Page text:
Mommy of a Miracle – New Year

As a parent we tend to put ourselves on the backburner when it comes to our wants and/or needs.  As a parent to a child with a brain injury, we often don’t even make it on the stove never mind the back burner.  Each New Year, I make goals for our family and last year I decided that one of my goals would be to lose weight.  I decided that I was worth the $20/month to get healthy.  I had gained weight over the prior year and I had no idea how seeing as nothing had changed.  I joined a popular weight loss program.  I soon found out that if you eat really healthy (like we do) and you don’t eat enough it will cause you to gain weight.  What started out as a plan to lose weight, quickly became a life style change.

My challenge to you, the caregiver, in this New Year is to set a goal for you.  In our lives there are so many things in life that we are not able to change such as our loved one’s brain injury but there are just as many things that we can change if we try.  The point of the goal is to have it be attainable and something to better your life.   You are worth it.  Whatever “it” is.  We need to take care of ourselves so that we can in turn best take care of our child.

When determining the goal, keep in mind that it doesn’t have to be this big lofty goal.  Some ideas:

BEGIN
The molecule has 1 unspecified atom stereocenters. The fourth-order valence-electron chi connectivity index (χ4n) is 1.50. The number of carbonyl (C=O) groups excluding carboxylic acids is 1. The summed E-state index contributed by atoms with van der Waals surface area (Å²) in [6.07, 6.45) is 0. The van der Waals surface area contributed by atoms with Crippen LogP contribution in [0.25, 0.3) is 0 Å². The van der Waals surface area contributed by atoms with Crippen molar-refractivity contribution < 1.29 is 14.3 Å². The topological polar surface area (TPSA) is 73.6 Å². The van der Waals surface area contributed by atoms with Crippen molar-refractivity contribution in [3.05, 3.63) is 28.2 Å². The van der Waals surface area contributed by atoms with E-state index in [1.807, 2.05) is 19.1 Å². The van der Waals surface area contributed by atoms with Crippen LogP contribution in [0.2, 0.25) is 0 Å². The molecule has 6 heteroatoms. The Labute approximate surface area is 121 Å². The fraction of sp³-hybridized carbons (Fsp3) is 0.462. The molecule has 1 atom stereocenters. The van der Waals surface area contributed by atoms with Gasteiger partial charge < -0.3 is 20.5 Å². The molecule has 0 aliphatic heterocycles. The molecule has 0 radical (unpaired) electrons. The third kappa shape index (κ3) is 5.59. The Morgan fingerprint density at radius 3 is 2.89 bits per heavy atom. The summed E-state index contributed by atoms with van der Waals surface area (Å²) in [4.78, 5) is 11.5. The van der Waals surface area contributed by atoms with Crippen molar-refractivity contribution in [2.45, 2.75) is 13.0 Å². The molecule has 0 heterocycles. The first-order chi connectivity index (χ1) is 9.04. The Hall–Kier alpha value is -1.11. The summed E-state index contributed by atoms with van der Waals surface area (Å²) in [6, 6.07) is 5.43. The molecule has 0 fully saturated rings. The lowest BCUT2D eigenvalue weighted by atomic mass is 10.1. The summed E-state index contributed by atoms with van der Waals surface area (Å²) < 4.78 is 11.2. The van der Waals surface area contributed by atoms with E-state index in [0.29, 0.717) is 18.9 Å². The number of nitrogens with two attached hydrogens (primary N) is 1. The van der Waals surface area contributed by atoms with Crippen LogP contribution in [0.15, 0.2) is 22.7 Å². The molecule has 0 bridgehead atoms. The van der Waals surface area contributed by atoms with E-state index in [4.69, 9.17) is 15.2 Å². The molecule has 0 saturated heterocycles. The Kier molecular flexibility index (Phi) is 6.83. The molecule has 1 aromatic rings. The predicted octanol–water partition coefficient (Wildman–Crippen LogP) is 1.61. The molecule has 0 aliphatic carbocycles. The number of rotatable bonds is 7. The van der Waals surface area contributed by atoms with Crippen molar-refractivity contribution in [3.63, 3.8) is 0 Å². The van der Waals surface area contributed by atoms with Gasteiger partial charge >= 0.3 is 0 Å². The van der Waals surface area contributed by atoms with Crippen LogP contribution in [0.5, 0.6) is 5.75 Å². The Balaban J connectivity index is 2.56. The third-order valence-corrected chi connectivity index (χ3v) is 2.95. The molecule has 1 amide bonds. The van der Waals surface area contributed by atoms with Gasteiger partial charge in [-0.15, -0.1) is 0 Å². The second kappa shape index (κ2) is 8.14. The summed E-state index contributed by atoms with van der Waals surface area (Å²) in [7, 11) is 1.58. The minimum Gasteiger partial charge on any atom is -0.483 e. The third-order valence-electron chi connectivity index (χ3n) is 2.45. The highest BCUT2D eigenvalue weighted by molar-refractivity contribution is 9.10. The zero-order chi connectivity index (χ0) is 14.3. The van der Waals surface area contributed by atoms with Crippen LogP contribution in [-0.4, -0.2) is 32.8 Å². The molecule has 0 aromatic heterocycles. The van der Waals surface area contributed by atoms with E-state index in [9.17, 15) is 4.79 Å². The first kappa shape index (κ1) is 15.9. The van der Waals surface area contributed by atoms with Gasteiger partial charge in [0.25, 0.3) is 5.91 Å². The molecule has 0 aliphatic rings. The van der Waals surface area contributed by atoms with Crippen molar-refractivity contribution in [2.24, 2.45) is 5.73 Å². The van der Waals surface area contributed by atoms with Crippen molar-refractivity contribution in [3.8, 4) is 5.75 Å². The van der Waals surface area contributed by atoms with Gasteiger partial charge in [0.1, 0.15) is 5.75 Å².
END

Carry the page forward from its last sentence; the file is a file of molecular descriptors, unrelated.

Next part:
1. Take 5 minutes to yourself. Whether it is drinking coffee before everyone is awake or simply just enjoying the moment of quiet.
  2. Improve your health. Whether it is losing/gaining weight, exercising or treating the health issue that you keep putting off. Your health matters just as much as your loved ones does.
  3. Do what you love. That hobby that you enjoyed before your child’s brain injury, it may be the perfect outlet for times of stress. Consider adding it back into your life in small spurts.
  4. Get out of the house for something other than doctor’s appointments, therapy, treatments etc.

Caregiving is a very selfless act that we do.  We are overworked, overtired, emotionally drained and yet we continue to take each day as it comes often with a smile.  Truth is none of us chose this life. In an instant it all changed and life as we knew it would never be the same.  Yet we do this job because we have to and personally, I wouldn’t want it any other way.  Along this journey it is very easy to lose sight of ourselves.  My hope for you is that this is the year that you start to put yourself back on the stove.

Happy New Year!

SAMSUNG CAMERA PICTURESGuest Blogger, Kristin Olliney-Apruzzese, is the mother of 8-year-old Isabella, who suffered sudden acute encephalitis when she was just 4. Kristin’s bi-monthly blog, Mommy of a Miracle, talks about the trials and joys of raising a brain injury survivor.

Legal Statement: The information contained in this blog does not reflect the specific views of BIA-MA. This blog is published for informational purposes only. BIA-MA is not providing medical, legal or other professional advice with its publication.